University of Glasgow School of Veterinary Medicine

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University of Glasgow
School of Veterinary Medicine
University of Glasgow School of Veterinary Medicine, main building (front).jpg
Former names
Glasgow Veterinary College
TypeVeterinary school
DeanProf Ewan R Cameron
Administrative staff
55°54′00″N 4°19′08″W / 55.900°N 4.319°W / 55.900; -4.319Coordinates: 55°54′00″N 4°19′08″W / 55.900°N 4.319°W / 55.900; -4.319
AffiliationsUniversity of Glasgow
SportsRugby football

The School of Veterinary Medicine at the University of Glasgow is one of nine veterinary schools in the United Kingdom, and offers undergraduate and postgraduate qualifications in Veterinary Medicine.

It was established in 1862 as the independent Glasgow Veterinary College, being subsumed into the University in 1949 and gaining independent faculty status in 1969.[1] In 2010 it became a constituent school of the new College of Medical, Veterinary and Life Sciences. It ranked second in the UK by the Complete University Guide 2016[2] and in 2015, QS World University Rankings ranked the veterinary school seventh in the world for veterinary medicine.[3]

Early days[edit]

In 1859, James McCall, Professor of Anatomy and Physiology at the Dick Veterinary College in Edinburgh, moved to Glasgow and started a practice in Hope Street, from which he gave informal lectures in veterinary medicine.[4] In 1862, formal classes were instituted and the practice moved to a larger accommodation, a set of stables at 397 Parliamentary Road.[4]

In 1863, a royal warrant was issued which established McCall's enterprise as the Glasgow Veterinary College and entitled its students to examination at the Royal College of Veterinary Surgeons; the first graduate qualified in 1865. The College was the second veterinary school in Scotland, after the Dick School in Edinburgh, McCall's alma mater, which was established in 1823. In 1873, it moved to much larger facilities in Buccleuch Street, a former pumping station, and merged into the University of Glasgow in 1949. The current Vet School was built on the Garscube Estate in 1970.


The School is now based at the Garscube Estate in Bearsden,[5] on the outskirts of Glasgow, purchased by the University in 1948 from Sir George Campbell of Succoth. Sir George was a descendant of Ilay Campbell, Lord Succoth, who had studied Law at the University and later served as Lord President of the Court of Session and Rector of the University. The main Garscube House had been used as a hospital during the Second World War.[6] The School has a farm, a Small Animal Hospital and an Equine Hospital on the Estate, as well as the James Herriot Library, named for Alf Wight, a graduate of the School who wrote under that name. The University's Wolfson Halls are also situated on the Estate, as is the Garscube Sports Complex, used by the School's student rugby team as well as other students and sports clubs in the University.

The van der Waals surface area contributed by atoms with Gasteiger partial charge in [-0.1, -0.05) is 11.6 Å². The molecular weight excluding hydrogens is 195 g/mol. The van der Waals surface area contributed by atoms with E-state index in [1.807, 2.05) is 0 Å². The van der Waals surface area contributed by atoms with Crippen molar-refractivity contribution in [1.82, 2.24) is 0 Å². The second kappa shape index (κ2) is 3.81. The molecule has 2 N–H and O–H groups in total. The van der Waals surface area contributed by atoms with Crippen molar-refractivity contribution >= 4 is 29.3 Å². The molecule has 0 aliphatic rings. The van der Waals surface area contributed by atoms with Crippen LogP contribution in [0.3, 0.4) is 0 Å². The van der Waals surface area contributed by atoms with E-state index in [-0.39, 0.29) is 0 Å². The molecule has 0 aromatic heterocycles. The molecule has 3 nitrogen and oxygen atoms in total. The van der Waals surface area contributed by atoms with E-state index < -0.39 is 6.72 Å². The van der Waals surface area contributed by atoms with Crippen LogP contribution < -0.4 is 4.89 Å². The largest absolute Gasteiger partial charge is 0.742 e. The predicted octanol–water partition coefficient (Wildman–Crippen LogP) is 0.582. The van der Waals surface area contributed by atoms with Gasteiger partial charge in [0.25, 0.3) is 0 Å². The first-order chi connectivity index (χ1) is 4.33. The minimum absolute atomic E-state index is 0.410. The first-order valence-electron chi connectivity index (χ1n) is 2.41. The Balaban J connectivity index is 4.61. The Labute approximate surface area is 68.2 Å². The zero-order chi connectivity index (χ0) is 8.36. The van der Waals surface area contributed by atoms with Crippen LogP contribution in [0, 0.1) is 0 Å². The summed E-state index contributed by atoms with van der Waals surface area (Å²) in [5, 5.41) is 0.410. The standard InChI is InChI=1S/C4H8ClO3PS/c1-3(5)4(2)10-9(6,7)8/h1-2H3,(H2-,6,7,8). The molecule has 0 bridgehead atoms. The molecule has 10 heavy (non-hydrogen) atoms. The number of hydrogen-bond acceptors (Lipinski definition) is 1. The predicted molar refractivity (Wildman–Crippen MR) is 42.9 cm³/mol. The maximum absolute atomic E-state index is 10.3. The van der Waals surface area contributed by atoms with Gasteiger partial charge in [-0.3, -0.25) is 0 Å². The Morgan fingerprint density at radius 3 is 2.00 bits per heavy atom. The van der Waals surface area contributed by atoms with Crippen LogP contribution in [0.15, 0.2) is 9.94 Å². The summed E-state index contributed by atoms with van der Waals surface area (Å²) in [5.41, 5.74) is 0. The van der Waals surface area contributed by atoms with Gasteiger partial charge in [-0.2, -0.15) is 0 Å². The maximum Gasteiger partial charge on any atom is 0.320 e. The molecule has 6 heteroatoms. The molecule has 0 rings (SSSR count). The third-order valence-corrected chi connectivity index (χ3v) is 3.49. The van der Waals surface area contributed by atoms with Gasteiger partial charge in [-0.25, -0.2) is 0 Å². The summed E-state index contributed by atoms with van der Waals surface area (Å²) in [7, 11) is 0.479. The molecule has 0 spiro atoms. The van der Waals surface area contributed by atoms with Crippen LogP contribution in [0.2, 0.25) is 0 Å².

The school also has facilities on the Cochno Estate, purchased by the University in 1954. The Estate originally extended to some 220 acres (0.89 km2), including 42 acres (170,000 m2) of woodland, but is now an 850-acre (3.4 km2) business enterprise, including a farm and the elegant Cochno House.[7] Cochno was formerly the seat of the Hamiltons of Barnes,[8] but during the late nineteenth century, the Estate was home to William Anderson Donaldson, a Glasgow iron merchant of the firm, James Watson & Company.[9]


The school presents students for the degree of Bachelor of Veterinary Medicine and Surgery (BVMS). This is one of only six degree programmes in Europe recognised by the American Veterinary Medical Association,[10] and is one of a small number recognised automatically by the South African Veterinary Council.

The school scored 95% for 'graduate prospects' and 5B for 'research quality' in The Times' Good University Guide 2009.[11]

Notable alumni and staff[edit]

Notable alumni

Notable staff

  • Sir James Whyte Black (1924–2010), Nobel laureate, lecturer at the University's Veterinary School during the 1950s
  • Professor Andrea Nolan, first woman dean of a British vet school


  1. ^ "About the Faculty of Veterinary Medicine". University of Glasgow.
  2. ^ "Complete University Guide 2014". Complete University Guide. Retrieved 14 August 2013.
  3. ^ "QS World Uni Rankings by Subject - Vet Med". QS World Uni Rankings by Subject - Vet Med. QS. Retrieved 29 April 2015.
  4. ^ a b Moss, Michael. "The Origins of the Glasgow Veterinary School". University of Glasgow. Archived from the original on 20 August 2009.
  5. ^ "History of Garscube House". University of Glasgow.
  6. ^ "Garscube - Home of the Veterinary School". University of Glasgow.
  7. ^ "Cochno Estate". University of Glasgow.
  8. ^ "Cochno House on Scran". Royal Commission on the Ancient and Historical Monuments of Scotland.
  9. ^ "Cochno House on Scran". Royal Commission on the Ancient and Historical Monuments of Scotland.
  10. ^ "AVMA Educational Resources". American Veterinary Medical Association.
  11. ^ Watson, Roland; Elliott, Francis; Foster, Patrick. "The Times Good University Guide 2009 (Veterinary Medicine)". The Times. London.